Could meditation help Long Island students?

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Anne Michaud, Long Island Newsday: A woman I had just met was so upset that she began to confide in me about her high school daughter. The girl had burst into tears when she got a 92 on a test, and she was concerned that if she didn’t attend a summer study program, she wouldn’t be able to compete with her peers for college admission.

“Why are kids so anxious now?” the mom asked. “Was life such a treadmill when we were young?”

This family lives in one of Long Island’s better public school districts — with plenty of academic pressure — but these questions are being raised all around. A poll released in December — conducted by National Public Radio, the Robert Wood Johnson Foundation and the Harvard School of Public Health — said that 40 percent of parents believe their high school kids are stressed over school.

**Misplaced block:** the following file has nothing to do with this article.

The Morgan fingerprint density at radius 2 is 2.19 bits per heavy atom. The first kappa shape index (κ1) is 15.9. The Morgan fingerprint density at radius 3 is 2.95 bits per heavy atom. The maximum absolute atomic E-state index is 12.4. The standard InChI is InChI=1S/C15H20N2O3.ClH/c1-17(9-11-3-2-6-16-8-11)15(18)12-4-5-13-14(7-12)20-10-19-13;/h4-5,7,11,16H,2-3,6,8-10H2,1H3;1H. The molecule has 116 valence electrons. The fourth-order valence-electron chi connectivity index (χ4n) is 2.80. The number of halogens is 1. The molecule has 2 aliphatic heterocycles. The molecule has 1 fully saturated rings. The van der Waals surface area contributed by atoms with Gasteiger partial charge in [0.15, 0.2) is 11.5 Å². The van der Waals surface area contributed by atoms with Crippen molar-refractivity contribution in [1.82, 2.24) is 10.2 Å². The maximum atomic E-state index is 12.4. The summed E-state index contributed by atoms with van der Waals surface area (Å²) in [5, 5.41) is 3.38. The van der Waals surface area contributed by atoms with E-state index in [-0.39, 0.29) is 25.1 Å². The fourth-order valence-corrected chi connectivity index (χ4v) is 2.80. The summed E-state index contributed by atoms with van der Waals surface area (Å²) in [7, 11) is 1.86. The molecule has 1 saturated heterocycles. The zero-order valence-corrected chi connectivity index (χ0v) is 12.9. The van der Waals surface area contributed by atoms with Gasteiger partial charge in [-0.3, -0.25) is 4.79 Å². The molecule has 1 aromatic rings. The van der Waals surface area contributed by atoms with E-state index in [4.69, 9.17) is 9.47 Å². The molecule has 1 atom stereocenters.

Admirably, some schools are trying what could be a stress antidote: mindfulness and meditation.

At Centennial High School, south of Baltimore, physics teacher and meditation instructor Stan Eisenstein is offering a 10-week course in mindfulness to 30 teens after school. The nonreligious course is based on Buddhist principles and shows students how to tune in to their bodily sensations and breath, as well as their thoughts and emotions. According to a story in The Baltimore Sun last month, Eisenstein calls these skills “a first-aid kit” for stress.

His course has become so popular that …

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